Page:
While oil or kerosene filled streamer cables have had widespread use, they have a number of significant shortcomings. For example, in order to maintain an appropriate streamer density, the flexible conduit must have a relatively thin wall in order to allow efficient transmission of seismic waves therethrough. Thin walled conduits are more subject to rupture, however, thereby allowing contamination of the oil or kerosene with a corrosive fluid such as sea water and resulting in disparagement of hydrophone accuracy, loss of sensitivity and corrosion damage. Such damage may in fact render a streamer cable in short order beyond repair. On the other hand, leakage of oil from the cable may cause it to sink. Another disadvantage for this type of streamer is its large size and weight which make the handling and the shipping thereof more difficult and expensive, particularly where long distance transport is necessary. Yet another disadvantage is that the hydrophone transducers themselves must be protected from damage by the oil or kerosene within the tubular conduit, resulting in elevated manufacturing costs. Moreover, the typical oil filled streamer is bulky and some what difficult to handle and spool for storage, and contains fragile crystal transducers that are subject to breakageduring winding and reeling operations.
It is the principle object of this invention to provide a new and improved solid streamer cable that is constructed and arranged to overcome the abovementioned problems.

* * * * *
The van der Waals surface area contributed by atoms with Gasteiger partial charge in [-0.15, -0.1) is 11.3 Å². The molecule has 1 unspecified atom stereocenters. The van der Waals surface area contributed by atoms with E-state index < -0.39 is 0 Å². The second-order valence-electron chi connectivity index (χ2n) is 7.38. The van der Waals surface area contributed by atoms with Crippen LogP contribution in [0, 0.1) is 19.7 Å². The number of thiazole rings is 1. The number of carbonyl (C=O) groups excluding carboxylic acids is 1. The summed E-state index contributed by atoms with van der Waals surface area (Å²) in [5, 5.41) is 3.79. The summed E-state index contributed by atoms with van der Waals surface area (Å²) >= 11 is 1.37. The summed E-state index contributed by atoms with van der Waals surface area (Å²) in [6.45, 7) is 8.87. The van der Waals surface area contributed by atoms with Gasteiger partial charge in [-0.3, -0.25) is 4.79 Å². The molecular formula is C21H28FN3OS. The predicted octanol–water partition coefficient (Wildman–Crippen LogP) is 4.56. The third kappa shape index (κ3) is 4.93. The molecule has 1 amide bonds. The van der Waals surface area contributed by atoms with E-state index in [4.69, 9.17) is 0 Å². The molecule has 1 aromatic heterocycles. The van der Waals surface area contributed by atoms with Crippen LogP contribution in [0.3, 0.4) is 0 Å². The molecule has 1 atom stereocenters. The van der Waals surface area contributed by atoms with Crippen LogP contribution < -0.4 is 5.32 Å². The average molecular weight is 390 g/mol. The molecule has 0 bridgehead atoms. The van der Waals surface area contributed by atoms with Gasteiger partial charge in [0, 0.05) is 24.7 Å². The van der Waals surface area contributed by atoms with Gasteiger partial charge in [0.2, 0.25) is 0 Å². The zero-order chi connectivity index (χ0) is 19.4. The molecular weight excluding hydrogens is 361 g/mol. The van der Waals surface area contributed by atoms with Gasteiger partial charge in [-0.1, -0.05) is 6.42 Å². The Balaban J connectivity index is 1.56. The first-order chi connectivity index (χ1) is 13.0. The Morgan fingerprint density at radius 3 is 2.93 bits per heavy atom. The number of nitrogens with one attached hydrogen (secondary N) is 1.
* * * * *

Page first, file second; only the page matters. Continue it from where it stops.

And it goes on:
This and other objects are attained in accordance with the concepts of the present invention through the provision of a streamer cable of layered solid construction having a cable core that includes a stress member and electrical conductors disposed within a cylindrical body of flotation material. In order to provide for installation of transducers at spaced points therealong, 4 the cable core is disposed within the flotation body eccentrically with respect to the longitudinal axis of the body, and transducers are housed in rigid case constructions located to the side of the core at spaced points therealong and within the circumferential outline of the flotation body. In a preferred embodiment, each rigid case construction includes a first recessed portion and a second recessed portion, the first portion being arranged and adapted to receive an acoustic energy or seismic transducer, and the second portion is shaped and arranged to fit against an external surface of the cable core. The case construction is encapsulated to a diameter generally equal to that of the flotation body by a potting material having an impedence to the transmission of acoustic wave energy matched to that of sea water. The entire assembly provides for a relatively small diameter, flexible streamer cable that is easily manufactured and spooled for storage, and is free of the problems associated with the prior art oil filled devices.
The present invention has other objects and advantages that will become more fully apparent in connection with the following detailed description of an embodiment thereof, taken in conjunction with the appended drawings in which:
FIG. 1 is a somewhat schematic view of a seismic survey utilizing a marine streamer cable that is towed through the water behind a boat;
FIG. 2 is a sectional view, with portion in side elevation, of a streamer cable and hydrophone installation in accordance with this invention;
FIG. 3 is a cross-section taken on line 3--3 of FIG. 2; and
FIG. 4 is an isometric view of certain parts of the hydrophone installation and streamer cable.